September 2017
Volume 17, Issue 10
Open Access
Vision Sciences Society Annual Meeting Abstract  |   August 2017
Real-World Object Size Affects Attentional Allocation
Author Affiliations
  • Andrew Collegio
    Psychology Department, The George Washington University
  • Joseph Nah
    Psychology Department, The George Washington University
  • Paul Scotti
    Psychology Department, The George Washington University
  • Sarah Shomstein
    Psychology Department, The George Washington University
Journal of Vision August 2017, Vol.17, 1339. doi:
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      Andrew Collegio, Joseph Nah, Paul Scotti, Sarah Shomstein; Real-World Object Size Affects Attentional Allocation. Journal of Vision 2017;17(10):1339.

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      © ARVO (1962-2015); The Authors (2016-present)

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Natural scenes consist of objects of varying sizes and shapes. Recent evidence shows that real-world object size influences topography of object representations in occipitotemporal cortex (Konkle & Oliva, 2012). The degree to which real-world object size influences attentional allocation remains unexplored. Here, we ask whether real-world object size influences attentional allocation. A spatial cueing paradigm was used, with cues highlighting one end of a single line-drawing of a real-world object, presented in the center of the screen. Participants performed a T/L discrimination task on targets that appeared either at the cued (valid) or uncued (invalid) location within the object. While objects subtended the same physical size, they varied in real-world size (e.g., domino, billiards table). Prior to experiments, objects were classified into two groups (small and large) according to a pre-determined metric. Across four experiments, the validity of the spatial cue (50% vs. 75% valid) and the temporal profile of attention (250ms vs. 500ms SOA) were manipulated. Upon completion of the experiment, participants rated the real-world size of each object in a post-experiment survey. In addition to validity effects, we observed direct evidence of real-world object size modulating attentional selection. In all experiments, targets were identified faster in small objects as compared to large objects. Importantly, no interaction between size and validity was observed, providing evidence for additivity of object size and validity. The direct relationship between inferred object size and target identification was validated by a strong correlation between individual's ratings of real-world object size and reaction times for individual objects (longer target identification RTs for larger objects). These findings offer a novel suggestion that knowledge of real-world size modulates attentional shifts, with overall more sluggish processing of spatial locations within larger objects and more efficient processing in smaller objects (i.e., scaling of attention).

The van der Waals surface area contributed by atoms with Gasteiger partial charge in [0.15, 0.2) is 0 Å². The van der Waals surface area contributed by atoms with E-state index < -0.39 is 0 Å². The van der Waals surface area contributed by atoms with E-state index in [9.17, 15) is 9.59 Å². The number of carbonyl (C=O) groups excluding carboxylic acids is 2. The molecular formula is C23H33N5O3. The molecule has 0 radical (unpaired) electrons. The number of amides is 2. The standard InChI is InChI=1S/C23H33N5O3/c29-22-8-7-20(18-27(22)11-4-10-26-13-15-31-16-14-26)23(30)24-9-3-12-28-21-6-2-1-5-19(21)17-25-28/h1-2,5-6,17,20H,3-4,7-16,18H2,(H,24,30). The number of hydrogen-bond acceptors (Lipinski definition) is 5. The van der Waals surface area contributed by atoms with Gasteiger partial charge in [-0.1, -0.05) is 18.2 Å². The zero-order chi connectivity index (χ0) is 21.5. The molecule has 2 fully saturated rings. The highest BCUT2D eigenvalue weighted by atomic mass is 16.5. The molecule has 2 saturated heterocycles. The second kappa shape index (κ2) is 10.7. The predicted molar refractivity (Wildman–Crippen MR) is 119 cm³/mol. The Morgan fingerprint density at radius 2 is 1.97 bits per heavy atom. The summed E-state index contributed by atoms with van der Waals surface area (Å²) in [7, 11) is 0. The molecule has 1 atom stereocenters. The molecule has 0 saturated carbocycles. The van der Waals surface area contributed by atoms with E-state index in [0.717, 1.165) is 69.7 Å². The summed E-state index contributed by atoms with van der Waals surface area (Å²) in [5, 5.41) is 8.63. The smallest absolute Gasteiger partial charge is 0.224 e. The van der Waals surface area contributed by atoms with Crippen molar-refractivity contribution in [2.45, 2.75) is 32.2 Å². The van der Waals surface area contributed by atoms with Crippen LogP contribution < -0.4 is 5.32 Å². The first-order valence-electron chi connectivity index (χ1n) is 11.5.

Meeting abstract presented at VSS 2017


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